Tags: Baron Louis, black hole, Bretton Woods, Charlemagne, Coal and Steel, Community, Consultative Committee, crisis, currency, dollar, Economist, ECSC, EU, euro, gold, Latin Monetary Union, Monnet, Nixon, opinion, Schuman, silver, Treaty of Paris
Is Jean Monnet responsible for the euro debacle? Did a flaw in the ’Monnet Method’ bring about today’s financial crisis and the black hole into which billions of taxpayers’ money are being poured? That’s what one Eurocrat implied, as quoted in the Economist newsmagazine: ‘The European Union was not designed to deal with a crisis’. Blame Jean Monnet, says the Economist‘s columnist, Charlemagne.
Eurocrats should know better. They should know more about the institution they work for, its values and its real history. Unfortunately Monnet and his over-enthusiastic fans and publicists set Europe on a false track. What exactly IS the ‘Monnet Method’? You need to know: your bank balance may depend on understanding the facts!
Some politicians still believe that Jean Monnet was the architect behind the European Union. This is false, as any competent historian knows. Monnet did not invent the European Community; it was in existence before he even first uttered the term on 21 June 1950, regardless of the false claims of his Memoirs. Schuman announced the European strategy at the United Nations in 1949!
States can form international currencies with other States either by force or by means of a solid agreement. Alexander the Great used the first method 2300 years ago when he conquered the Medo-Persian empire and imposed his own monetary system, based on gold and silver. In nineteenth and early twentieth century some States agreed to the gold standard. But the Latin Monetary Union (1865- 1926) fell apart on disagreements about silver. Then first the UK (with the Sterling zone) and later the US, 1971, took their currency off the gold standard.
Any bad management of the dollar – which is designed mainly for a domestic electorate — has worldwide implications, and that includes wars and bloodshed. So does any other corrupt currency. (Monetary dishonesty encourages internal and external opponents to exploit the politicians’ vulnerability.)
The depreciation of the dollar meant that Arab oil producers gained a little bit less for a barrel of oil. The Americans got the same barrel of oil. Although they were already hyper-rich, the oil sheikhs wanted more. They used this as one excuse to launch an attempted war of annihilation against Israel. The Arab exporters then realised that Americans and Europeans were ‘hooked’ on petroleum. They nationalised the oil companies. From then on they formed a cartel and succeeded to blackmail by the oil weapon and oil embargoes throughout the decade. Now Europe’s Human Rights values are under threat by such States that wish to establish a Christian-free and anti-Semitic entity based on Saudi style Sharia law that they would call Palestine.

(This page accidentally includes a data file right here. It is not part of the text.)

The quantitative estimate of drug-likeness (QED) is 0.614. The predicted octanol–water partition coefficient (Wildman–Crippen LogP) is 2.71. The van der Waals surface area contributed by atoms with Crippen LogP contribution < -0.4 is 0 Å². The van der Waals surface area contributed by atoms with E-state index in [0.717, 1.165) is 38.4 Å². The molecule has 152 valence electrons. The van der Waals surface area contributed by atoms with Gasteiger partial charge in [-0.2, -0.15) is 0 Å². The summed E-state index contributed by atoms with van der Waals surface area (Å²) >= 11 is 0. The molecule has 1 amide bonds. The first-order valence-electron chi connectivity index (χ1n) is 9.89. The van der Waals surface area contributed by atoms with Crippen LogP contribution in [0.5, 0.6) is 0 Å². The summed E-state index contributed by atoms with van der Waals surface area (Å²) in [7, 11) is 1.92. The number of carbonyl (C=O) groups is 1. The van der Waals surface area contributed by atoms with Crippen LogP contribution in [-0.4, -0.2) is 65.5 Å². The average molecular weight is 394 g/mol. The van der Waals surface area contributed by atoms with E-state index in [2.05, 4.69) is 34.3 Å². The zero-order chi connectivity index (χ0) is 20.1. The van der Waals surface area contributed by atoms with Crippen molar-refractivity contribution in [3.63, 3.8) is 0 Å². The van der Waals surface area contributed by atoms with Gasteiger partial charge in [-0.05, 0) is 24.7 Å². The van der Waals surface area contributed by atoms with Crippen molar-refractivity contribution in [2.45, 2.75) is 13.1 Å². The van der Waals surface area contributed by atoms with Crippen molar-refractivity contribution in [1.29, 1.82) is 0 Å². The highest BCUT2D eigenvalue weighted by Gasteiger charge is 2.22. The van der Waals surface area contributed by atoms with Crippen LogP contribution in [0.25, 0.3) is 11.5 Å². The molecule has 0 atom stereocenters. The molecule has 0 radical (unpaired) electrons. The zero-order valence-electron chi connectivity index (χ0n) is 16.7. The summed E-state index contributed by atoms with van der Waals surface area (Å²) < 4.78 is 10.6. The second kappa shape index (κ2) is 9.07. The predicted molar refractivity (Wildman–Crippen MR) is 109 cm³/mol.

(Palestine is actually the name of the Jewish State that all the world’s governments agreed to after WW1. It was a mandate given by the League of Nations to Palestinian Jews and confirmed by the United Nations in its Charter. The government of Palestine changed the name to Israel in 1948 when a State of Israel was proclaimed. When false or depreciating money reigns, Truth more easily becomes ‘lies’ and lies become the ‘truth’.)
Thus any weakness or fraud in a monetary system has untold and often mammoth implications in politics. The reverse of this is also true. A solid, well-founded monetary system, based on sound ethics, has a major decontaminating and purifying effect on politics. Robert Schuman used to quote the Baron Louis, Finance Minister under France’s Second Empire:
Make sound finances for me and I will make for you a sound policy.
Schuman confirmed this truism from his own long study of the monetary history. Based on those principles, a new system was introduced in world history with the creation of a supranational Community system. Without it, Europe would be in no position even to think of a common currency.
IF it is properly implemented, this Community approach provides the best hope for the future. The idea of a new European currency was announced by Robert Schuman in his Declaration of 9 May 1950. Schuman had great expertise in finance and monetary affairs and stabilized France’s ruinous finances as Minister of Finance and Prime Minister. He criticised Hitler’s ramshackle financial and monetary sysyem of the 1930s. Before the war he helped Austria defend itself financially against Nazi aggression. It nearly cost him his life when later he was arrested by the Gestapo. After the war he helped create the European Payments Union in July 1950. The politicians later abandoned this but had to try to re-invent it when they wanted to create the euro.
The creation of a supranational monetary system depends on fully understanding a supranational Community system. It is based on trust, that is democracy writ large. Here Monnet made a grave mistake.
Monnet’s flawed action is another proof that he did not conceive of the idea of a supranational Community. When Paul Reuter, Schuman’s legal aide, presented him with a draft document of the Schuman Declaration he crossed out the word, supranational, saying he did not like it. Nor was Monnet able to explain how the European Community was able to bring peace to nation States that had been at war almost continuously for 2000 years. Schuman could and did.